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IBM IOD 2011: Business analytics to replace market research

IBM IOD 2011: Business analytics to replace market research

Using social media analytics via Twitter and Facebook, companies can see what consumers want and use the data for business gains

IBM general manager of business analytics, Rob Ashe.

IBM general manager of business analytics, Rob Ashe.

Business analytics will render the traditional format of market research almost obsolete in the future as companies use the technology to track market sentiment.

IBM general manager of business analytics, Rob Ashe, said social media analytics is changing in the way research is conducted as the rise of social media has participants discussing openly what they like and dislike, what their plans are, and so on.

“There is an explosion of data on social networks about what consumers are consuming, what they’re going to consume, what their likes are, what their preferences are, and so it’s a new source of data that we all have to harness,” Ashe said.

Ashe said that as many sectors face a challenging financial time, the more information and analytics they can get about their customers and what they are doing, the more targeted they could become.

“Analytics is important in the area of customer behaviour for upsell, churn and retention, for employee sentiment as companies try to understand the mood of their employees, citizen sentiment to understand how are they responding to programs, and political campaigns which are largely driven by Facebook and people communicating with each other,” he said.

“This is a key area and a different kind of data, it’s not something we’re trying to put into data warehouses or apply governance to it’s going to change every minute and has very low latency, it’s real-time and very highly relevant and therefore can make a huge impact.”

According to the Professor for marketing and director of executive education at the University of Connecticut, Girish Punj, the nature of data is changing and the gradual move away from market research is due to the traditional use of surveys generated by large samples.

Punj said as the nature of data begins to change and market research gives way to business analytics, the university is making moves to follow that and develop courses to teach business analytics skills.

“One of the reasons students are so interested in sentiment data is because they believe that this is their data, it is data they have generated so because of that their involvement is higher,” he said.

The faster moving the industry, the more valuable this kind of data is, said Nihad Aytaman, director of business applications for high fashion label, Elie Tahari.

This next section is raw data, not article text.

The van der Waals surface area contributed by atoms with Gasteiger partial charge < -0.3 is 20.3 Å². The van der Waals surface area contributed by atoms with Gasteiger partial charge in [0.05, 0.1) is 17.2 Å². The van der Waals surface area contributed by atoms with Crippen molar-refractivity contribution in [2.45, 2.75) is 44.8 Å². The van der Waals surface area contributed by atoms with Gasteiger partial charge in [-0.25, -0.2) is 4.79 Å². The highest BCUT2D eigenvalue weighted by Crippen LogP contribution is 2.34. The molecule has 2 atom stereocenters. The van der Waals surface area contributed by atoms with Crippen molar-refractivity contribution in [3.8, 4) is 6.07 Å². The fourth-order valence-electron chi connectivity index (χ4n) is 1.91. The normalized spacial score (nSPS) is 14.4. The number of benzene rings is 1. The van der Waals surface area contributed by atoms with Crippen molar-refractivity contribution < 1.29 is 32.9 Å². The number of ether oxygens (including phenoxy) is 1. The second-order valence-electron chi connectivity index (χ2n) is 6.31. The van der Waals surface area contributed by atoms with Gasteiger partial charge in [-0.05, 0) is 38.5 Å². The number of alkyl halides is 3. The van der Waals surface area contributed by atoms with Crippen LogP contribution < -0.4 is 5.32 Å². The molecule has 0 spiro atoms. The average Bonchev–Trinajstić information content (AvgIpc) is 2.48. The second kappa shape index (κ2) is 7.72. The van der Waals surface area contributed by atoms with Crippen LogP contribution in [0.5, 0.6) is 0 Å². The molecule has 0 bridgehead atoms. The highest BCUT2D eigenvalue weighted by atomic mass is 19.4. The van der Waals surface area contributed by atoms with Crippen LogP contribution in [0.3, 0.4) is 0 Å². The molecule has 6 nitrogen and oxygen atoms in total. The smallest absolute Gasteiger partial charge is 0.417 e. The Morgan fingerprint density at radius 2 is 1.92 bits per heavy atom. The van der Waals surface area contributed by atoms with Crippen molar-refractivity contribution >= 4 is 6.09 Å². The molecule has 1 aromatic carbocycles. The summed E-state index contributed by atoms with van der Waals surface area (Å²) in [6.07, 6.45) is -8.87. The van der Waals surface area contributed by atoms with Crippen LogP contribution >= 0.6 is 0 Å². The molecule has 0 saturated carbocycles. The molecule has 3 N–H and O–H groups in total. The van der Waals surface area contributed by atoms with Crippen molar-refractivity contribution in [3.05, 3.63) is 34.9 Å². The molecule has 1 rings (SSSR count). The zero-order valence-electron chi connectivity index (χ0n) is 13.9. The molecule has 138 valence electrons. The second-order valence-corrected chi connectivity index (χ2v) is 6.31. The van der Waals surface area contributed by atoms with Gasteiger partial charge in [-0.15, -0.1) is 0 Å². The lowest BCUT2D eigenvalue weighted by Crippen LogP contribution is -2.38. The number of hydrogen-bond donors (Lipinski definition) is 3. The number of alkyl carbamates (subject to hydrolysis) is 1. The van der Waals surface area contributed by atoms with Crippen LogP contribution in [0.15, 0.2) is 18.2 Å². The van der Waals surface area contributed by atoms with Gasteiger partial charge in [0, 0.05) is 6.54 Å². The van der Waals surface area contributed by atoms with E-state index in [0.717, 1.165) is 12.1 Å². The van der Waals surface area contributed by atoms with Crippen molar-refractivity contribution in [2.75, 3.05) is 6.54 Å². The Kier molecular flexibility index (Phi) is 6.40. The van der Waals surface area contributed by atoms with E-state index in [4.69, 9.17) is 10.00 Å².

Aytaman said for the business of high fashion, which requires about 450 new styles to be designed and produced each season (of which there are four per year), it is imperative to know what the market trends are and what the consumer is moving towards.

“A consumer insight type of product which goes out and looks at the tweets and looks at Facebook and pulls in what people talk about is very important because that is our consumer, we can react to what they’re talking about in real-time and produce a line that is more acceptable and obviously generates more revenue,” Aytaman said.

Aytaman also presented the other side of the spectrum, when someone writes something negative about the brand or the product, the technology enables the company to capture that as soon as possible and remedy the situation.

“Another aspect we didn’t have until now is the ability to see what people are saying about our competition and that was not previously available to us, so there is certain information to be gained out of that and we could potentially look at that information and find opportunities,” he said.

“This levels the playing field, all of a sudden the secrecy disappears because if it’s a public blog or tweet that people talk about it’s out in the open and it’s fair game so we can monitor that.”

One area that is tricky when it comes to social media analytics, Ashe said, is sarcasm and how the technology can understand and interpret that correctly.

According to Ashe, a lot of work is being done on ensuring the technology gets smarter as time goes on, similar to the way IBM’s supercomputer Watson learns, and will continually learn by exception.

“We can actually go back and tell the system when we see something is negative and so it will learn over time what is positive or negative, what is a pun, and what is sarcasm,” Ashe said.

Chloe Herrick travelled to LAs Vegas as a guest of IBM.

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